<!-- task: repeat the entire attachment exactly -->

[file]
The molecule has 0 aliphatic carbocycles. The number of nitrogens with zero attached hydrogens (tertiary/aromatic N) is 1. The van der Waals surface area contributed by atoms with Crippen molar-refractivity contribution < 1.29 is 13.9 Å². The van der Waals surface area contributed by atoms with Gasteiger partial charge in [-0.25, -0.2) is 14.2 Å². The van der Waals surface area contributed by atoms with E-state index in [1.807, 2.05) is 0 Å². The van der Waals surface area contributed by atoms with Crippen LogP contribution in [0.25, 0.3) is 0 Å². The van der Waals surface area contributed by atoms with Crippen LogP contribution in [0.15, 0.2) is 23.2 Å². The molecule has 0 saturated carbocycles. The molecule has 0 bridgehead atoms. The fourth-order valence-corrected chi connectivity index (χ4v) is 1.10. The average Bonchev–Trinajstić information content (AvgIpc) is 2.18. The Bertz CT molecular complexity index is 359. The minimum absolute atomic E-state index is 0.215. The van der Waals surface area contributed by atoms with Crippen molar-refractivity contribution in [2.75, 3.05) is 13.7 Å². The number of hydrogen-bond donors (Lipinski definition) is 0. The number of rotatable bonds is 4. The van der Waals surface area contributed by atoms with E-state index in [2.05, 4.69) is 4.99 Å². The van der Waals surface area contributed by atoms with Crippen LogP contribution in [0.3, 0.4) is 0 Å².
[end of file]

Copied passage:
The molecule has 0 aliphatic carbocycles. The number of nitrogens with zero attached hydrogens (tertiary/aromatic N) is 1. The van der Waals surface area contributed by atoms with Crippen molar-refractivity contribution < 1.29 is 13.9 Å². The van der Waals surface area contributed by atoms with Gasteiger partial charge in [-0.25, -0.2) is 14.2 Å². The van der Waals surface area contributed by atoms with E-state index in [1.807, 2.05) is 0 Å². The van der Waals surface area contributed by atoms with Crippen LogP contribution in [0.25, 0.3) is 0 Å². The van der Waals surface area contributed by atoms with Crippen LogP contribution in [0.15, 0.2) is 23.2 Å². The molecule has 0 saturated carbocycles. The molecule has 0 bridgehead atoms. The fourth-order valence-corrected chi connectivity index (χ4v) is 1.10. The average Bonchev–Trinajstić information content (AvgIpc) is 2.18. The Bertz CT molecular complexity index is 359. The minimum absolute atomic E-state index is 0.215. The van der Waals surface area contributed by atoms with Crippen molar-refractivity contribution in [2.75, 3.05) is 13.7 Å². The number of hydrogen-bond donors (Lipinski definition) is 0. The number of rotatable bonds is 4. The van der Waals surface area contributed by atoms with E-state index in [2.05, 4.69) is 4.99 Å². The van der Waals surface area contributed by atoms with Crippen LogP contribution in [0.3, 0.4) is 0 Å².